Article Archives

Sponsor: Wufoo

Wufoo is for building web forms. From a simple contact forms to complex, multi-page, logic-controlled mega forms.

Personally, I'm a huge Wufoo user. I have multiple accounts across different organizations. Each organization has multiple users with access to different forms and reports. I've used it for job applications, customer support, selling T-shirts, collecting feedback, lead generation, and more.

Wufoo has collected literally hundreds of thousands of form entries for me, saving me countless hours of dev work. Often those entries …

Web Design in 4 Minutes

Jeremy Thomas explains web design (the basic applying style to content part) through an interactive step-by-step walkthrough. I could see this being an ah-ha moment for plenty of folks in the early stages of understanding web design.…

Remote Control WordPress at Scale

This is the third and final article in a series on "remote control WordPress". That's my nickname for this strategy of managing network settings on one "control" install, and then pulling those values into all your client installs. The advantage is that it saves staff members from having to toggle the same settings on the same network plugins, across many multisite installs.…

New `video` Policies for iOS

This is pretty big news: earlier today the WebKit team announced that iOS 10 will now support silent <video> elements with the autoplay attribute, which is a big deal for performance. Jer Noble describes the update in much more detail:

It turns out that people these days really like GIFs. But the GIF format turns out to be a very expensive way to encode animated images when compared to a modern video codec like H.264. We’ve found that GIFs can …

27 comments

Full Width Containers in Limited Width Parents

I bookmarked a tweet a few months ago, as it was a bonafide CSS trick and that's what we love around here.

The issue is: how do we make a full-browser-width container when we're inside a limited-width parent?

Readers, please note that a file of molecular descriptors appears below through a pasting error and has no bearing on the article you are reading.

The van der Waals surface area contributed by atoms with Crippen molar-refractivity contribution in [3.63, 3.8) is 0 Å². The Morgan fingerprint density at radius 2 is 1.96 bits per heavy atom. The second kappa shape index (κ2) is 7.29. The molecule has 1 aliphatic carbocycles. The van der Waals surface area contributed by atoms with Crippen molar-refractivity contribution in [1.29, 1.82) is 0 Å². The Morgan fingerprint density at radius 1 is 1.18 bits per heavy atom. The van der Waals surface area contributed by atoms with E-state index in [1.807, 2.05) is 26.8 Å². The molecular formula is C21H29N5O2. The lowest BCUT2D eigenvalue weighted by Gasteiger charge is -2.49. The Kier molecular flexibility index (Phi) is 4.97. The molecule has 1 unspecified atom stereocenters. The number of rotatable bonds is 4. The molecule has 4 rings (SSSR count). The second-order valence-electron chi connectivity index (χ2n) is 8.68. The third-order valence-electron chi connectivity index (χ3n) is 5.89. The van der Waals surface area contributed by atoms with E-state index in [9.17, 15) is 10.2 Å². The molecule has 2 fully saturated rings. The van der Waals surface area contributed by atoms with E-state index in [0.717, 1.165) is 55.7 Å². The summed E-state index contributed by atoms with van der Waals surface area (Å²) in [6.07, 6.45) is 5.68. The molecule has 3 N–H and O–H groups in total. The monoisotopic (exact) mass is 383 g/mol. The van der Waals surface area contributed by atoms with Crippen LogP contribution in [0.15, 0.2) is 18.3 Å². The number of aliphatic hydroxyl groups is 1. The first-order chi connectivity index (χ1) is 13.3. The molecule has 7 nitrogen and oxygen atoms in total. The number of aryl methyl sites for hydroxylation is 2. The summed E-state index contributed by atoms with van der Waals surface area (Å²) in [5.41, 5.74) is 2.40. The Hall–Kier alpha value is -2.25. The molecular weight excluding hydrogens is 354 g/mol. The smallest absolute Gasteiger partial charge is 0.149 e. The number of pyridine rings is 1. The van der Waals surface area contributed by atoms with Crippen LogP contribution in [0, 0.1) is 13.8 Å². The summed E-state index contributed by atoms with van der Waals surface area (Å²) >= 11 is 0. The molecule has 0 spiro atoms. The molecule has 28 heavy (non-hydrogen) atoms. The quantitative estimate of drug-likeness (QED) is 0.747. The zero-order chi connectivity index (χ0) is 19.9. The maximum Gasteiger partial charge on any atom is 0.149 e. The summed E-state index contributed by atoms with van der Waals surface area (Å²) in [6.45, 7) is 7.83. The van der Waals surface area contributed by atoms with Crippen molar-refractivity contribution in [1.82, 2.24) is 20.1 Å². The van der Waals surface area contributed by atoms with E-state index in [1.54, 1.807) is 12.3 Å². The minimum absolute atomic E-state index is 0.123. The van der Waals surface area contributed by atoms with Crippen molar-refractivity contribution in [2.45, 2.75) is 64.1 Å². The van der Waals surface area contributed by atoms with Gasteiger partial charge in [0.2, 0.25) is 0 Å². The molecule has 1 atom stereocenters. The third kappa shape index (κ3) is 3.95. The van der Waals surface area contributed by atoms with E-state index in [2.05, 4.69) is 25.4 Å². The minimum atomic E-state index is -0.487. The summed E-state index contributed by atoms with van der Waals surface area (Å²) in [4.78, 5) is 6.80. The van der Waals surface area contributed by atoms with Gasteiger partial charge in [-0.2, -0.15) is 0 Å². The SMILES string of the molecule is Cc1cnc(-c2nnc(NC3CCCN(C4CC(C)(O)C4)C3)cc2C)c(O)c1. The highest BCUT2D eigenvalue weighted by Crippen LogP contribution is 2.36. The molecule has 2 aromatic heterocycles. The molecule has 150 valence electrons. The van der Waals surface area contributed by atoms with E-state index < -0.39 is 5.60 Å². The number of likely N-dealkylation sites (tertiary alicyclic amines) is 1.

Using the fieldset and legend elements

Leonie Watson:

You should use the <fieldset> and <legend> elements when:

  • You have a single multiple choice question (using radio buttons or checkboxes).
  • You have several questions relating to the same topic (like text boxes, or any other type of field).

You should not use the <fieldset> and <legend> when:

  • You have a single form field that asks for a single piece of information.
5 comments

Give Your Development Domain a Different Favicon Than Production

I got frustrated of not being able to tell the tabs apart as I was working on stuff. So this is my so-dumb-it's-smart solution.

The only hitch in my gittyup was that I had to add it to .gitignore, which untracked the file, which deletes it, and had to manually slip it back onto the server. Although it looks like there are smarter ways.…

6 comments

Learning to COPE with Microservices

I vividly remember my first encounter with a content management system: It was 2002 with a platform called PHP-Nuke. It offered a control panel where site administrators could publish new content that would be immediately available to readers, without the need to create/edit HTML files and upload them via FTP (which at the time was the only reality I knew).

Once I'd made the jump to a CMS, I didn't look back. CMSs quickly became part of my toolkit …

OAuth Fun with OAuth1

This is the second article in a three-part series about using the WP API to achieve something I'm calling "Remote Control WordPress", a lifestyle where you'd manage network settings on a "control" install, and have other "client" installs pull their settings from the control. The advantage of this is that you could then manage the settings for many WordPress installs all in one place. The first article laid out how to register network settings as a custom endpoint in the …

7 comments

CSS Keyframe Animation with Delay Between Iterations

Say you want an animation to run for 1 second, but then delay for 4 seconds before running again. Seems like that would be easy. Turns out it's not-so-straightforward, but doable. You need to fake it.…

55 comments

Considerations for Styling a Modal

A modal. A small box that pops up to tell you something important. How hard can it be? Wellllll. Medium hard, I'd say. There's quite a few considerations and a few tricky things to get just right. Let us count the ways.…